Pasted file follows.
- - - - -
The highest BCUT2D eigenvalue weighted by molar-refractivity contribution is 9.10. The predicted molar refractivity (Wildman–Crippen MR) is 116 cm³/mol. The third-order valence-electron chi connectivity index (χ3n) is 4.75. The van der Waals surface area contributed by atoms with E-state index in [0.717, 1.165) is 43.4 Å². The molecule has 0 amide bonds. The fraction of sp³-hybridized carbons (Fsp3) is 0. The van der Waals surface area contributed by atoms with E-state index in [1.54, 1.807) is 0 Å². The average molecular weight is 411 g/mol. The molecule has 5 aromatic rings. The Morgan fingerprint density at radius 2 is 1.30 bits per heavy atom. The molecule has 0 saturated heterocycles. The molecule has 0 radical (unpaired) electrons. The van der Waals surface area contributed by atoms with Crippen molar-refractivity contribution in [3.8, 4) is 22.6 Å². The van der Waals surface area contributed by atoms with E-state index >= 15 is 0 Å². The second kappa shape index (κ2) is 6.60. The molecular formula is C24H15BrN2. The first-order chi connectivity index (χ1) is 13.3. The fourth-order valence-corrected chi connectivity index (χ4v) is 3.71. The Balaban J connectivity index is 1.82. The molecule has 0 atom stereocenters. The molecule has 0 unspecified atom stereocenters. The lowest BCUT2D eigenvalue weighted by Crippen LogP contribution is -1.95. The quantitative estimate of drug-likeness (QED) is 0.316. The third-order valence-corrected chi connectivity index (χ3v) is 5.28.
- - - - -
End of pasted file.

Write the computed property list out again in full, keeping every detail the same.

The highest BCUT2D eigenvalue weighted by molar-refractivity contribution is 9.10. The predicted molar refractivity (Wildman–Crippen MR) is 116 cm³/mol. The third-order valence-electron chi connectivity index (χ3n) is 4.75. The van der Waals surface area contributed by atoms with E-state index in [0.717, 1.165) is 43.4 Å². The molecule has 0 amide bonds. The fraction of sp³-hybridized carbons (Fsp3) is 0. The van der Waals surface area contributed by atoms with E-state index in [1.54, 1.807) is 0 Å². The average molecular weight is 411 g/mol. The molecule has 5 aromatic rings. The Morgan fingerprint density at radius 2 is 1.30 bits per heavy atom. The molecule has 0 saturated heterocycles. The molecule has 0 radical (unpaired) electrons. The van der Waals surface area contributed by atoms with Crippen molar-refractivity contribution in [3.8, 4) is 22.6 Å². The van der Waals surface area contributed by atoms with E-state index >= 15 is 0 Å². The second kappa shape index (κ2) is 6.60. The molecular formula is C24H15BrN2. The first-order chi connectivity index (χ1) is 13.3. The fourth-order valence-corrected chi connectivity index (χ4v) is 3.71. The Balaban J connectivity index is 1.82. The molecule has 0 atom stereocenters. The molecule has 0 unspecified atom stereocenters. The lowest BCUT2D eigenvalue weighted by Crippen LogP contribution is -1.95. The quantitative estimate of drug-likeness (QED) is 0.316. The third-order valence-corrected chi connectivity index (χ3v) is 5.28.